The music therapy program at the Center for the Creative Arts in Yorklyn provides autistic children a creative outlet that helps them interact with others.


Seated on his mother’s knee, 4-year-old Daniel Johnson stretches out a hand to strum the strings of an acoustic guitar, smiling widely at the staccato chords created by his fingertips.

Johnson, of New Castle, is autistic and a student in the music therapy classes at the Center for the Creative Arts in Yorklyn, classes his mother, Marsha, says are extremely valuable to her quiet, introverted son.

“With music, you see a different side of him,” she said. “His eyes light up.”

Many of the children in CCArts’ two music therapy classes are autistic and the music acts a means to stimulate them and help them interact with other children, said music therapist Evangeline Williams.

The classes are so important that parents have continued to enroll their children despite the fact that CCArts had to begin charging admission for the classes this year, said Sharon Gabor, program director. Attendance has been down since CCArts lost the grant that fully funded the program, she said, but the center is committed to music therapy.

In the younger class, for children aged 3 to 12, Williams plays the guitar, sings songs and uses props, like a puppy hand puppet, to help the kids verbalize animals, colors and numbers.

Seated in a semicircle with their parents or grandparents, the kids shook bells in time to music and tapped drum skins with rainbow colored mallets.

Daniel looked down at his navy blue drum skin wide-eyed, bouncing on his mother’s knee as she helped him swing the mallet. His smile broadened with each percussive thump.

It’s often difficult for Daniel to communicate, Marsha said, but all his frustration melts away when music comes on.

Music Therapy at CCArts

410 Upper Snuff Mill Row, Yorklyn (302) 239-2434

9 Thursdays from April 2 - May 28

Ages 3 - 12 at 6 p.m.

Ages 13 - 21 at 7 p.m.

$75/members, $100/nonmembers

Drop in rate to attend one class:

$10/members, $15/nonmembers

Playing music, especially drums, is a way for autistic children to let out some of their frustration, Williams said, and music also acts as a means for them to communicate with other kids.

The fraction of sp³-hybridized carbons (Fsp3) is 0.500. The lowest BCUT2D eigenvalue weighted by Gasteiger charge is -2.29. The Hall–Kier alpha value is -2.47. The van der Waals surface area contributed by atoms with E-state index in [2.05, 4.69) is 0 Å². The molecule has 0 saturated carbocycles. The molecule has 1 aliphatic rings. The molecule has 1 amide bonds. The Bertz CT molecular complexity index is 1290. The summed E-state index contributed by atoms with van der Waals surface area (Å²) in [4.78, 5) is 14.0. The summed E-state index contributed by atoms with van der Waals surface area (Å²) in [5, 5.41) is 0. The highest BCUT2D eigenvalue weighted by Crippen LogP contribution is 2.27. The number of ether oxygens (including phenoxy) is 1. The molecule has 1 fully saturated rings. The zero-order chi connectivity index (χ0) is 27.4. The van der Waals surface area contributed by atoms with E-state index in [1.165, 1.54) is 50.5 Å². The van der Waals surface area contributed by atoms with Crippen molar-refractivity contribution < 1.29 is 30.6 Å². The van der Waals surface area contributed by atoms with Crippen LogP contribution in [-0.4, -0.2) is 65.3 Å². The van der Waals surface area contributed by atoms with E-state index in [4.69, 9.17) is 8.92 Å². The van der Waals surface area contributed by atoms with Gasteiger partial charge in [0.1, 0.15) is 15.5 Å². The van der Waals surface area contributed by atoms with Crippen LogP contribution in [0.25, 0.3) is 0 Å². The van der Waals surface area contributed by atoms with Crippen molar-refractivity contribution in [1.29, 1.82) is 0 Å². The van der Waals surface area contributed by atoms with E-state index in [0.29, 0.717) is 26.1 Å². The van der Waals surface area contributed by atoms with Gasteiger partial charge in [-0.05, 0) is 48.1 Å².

In the older class, for children aged 13 to 21, the students worked together, singing along to Carol King and Britney Spears CDs, clapping to music and hopping out of their chairs to dance the hokey pokey in the middle of the sunlit classroom.

While the class only had three students, that’s the perfect size for a special needs kid who may be overwhelmed by crowded rooms and larger settings, said Jean Sarno, of Kennett Square, Pa.

Her son James is autistic and has Down syndrome, but he loves coming to class, hearing the music and being around the other kids. When he started at CCArts, he wouldn’t even walk in the door, Sarno said, but now he enthusiastically dances with everyone else.

It’s extremely rewarding to watch her son interact, she said, because he can get very frustrated when he tries to communicate and people don’t understand. As parents of an autistic child, Jean said she and her husband Ed have learned to interpret their son’s body language and patiently understand what he’s trying to say.

“We’ve become really good at being fortune tellers,” she said. “Patience is a virtue, but it’s a learned virtue.”

Communication is also a challenge for Susan Chung’s 21-year-old autistic daughter, Melissa, but she loves to sing along with the stereo, even if she doesn’t understand all the lyrics, Chung said.

Her daughter has an eclectic taste in music and her CD collection ranges from Cher to Cheryl Crow to Disney soundtracks, said Chung, of Corner Ketch. Autistic kids like Melissa typically miss out on band class or music lessons at school, Chung said, so the music therapy classes at CCArts provide a valuable creative outlet for her daughter.

“This is really a hidden gem in Hockessin,” she said.

In the classroom, Melissa held a microphone tightly and belted out the lyrics to “A Very Merry Un-birthday” from Alice in Wonderland.

As the lesson ended, the kids each took a turn strumming Williams’ guitar then shook hands with each other and filed out of the classroom.

Grinning, James approached his parents, ready to head home after an hour of singing and dancing. Seeing her son smile makes it all worthwhile, said Jean.

“We live for this,” she said.

Scroll down to watch a video of a music therapy class at CCArts.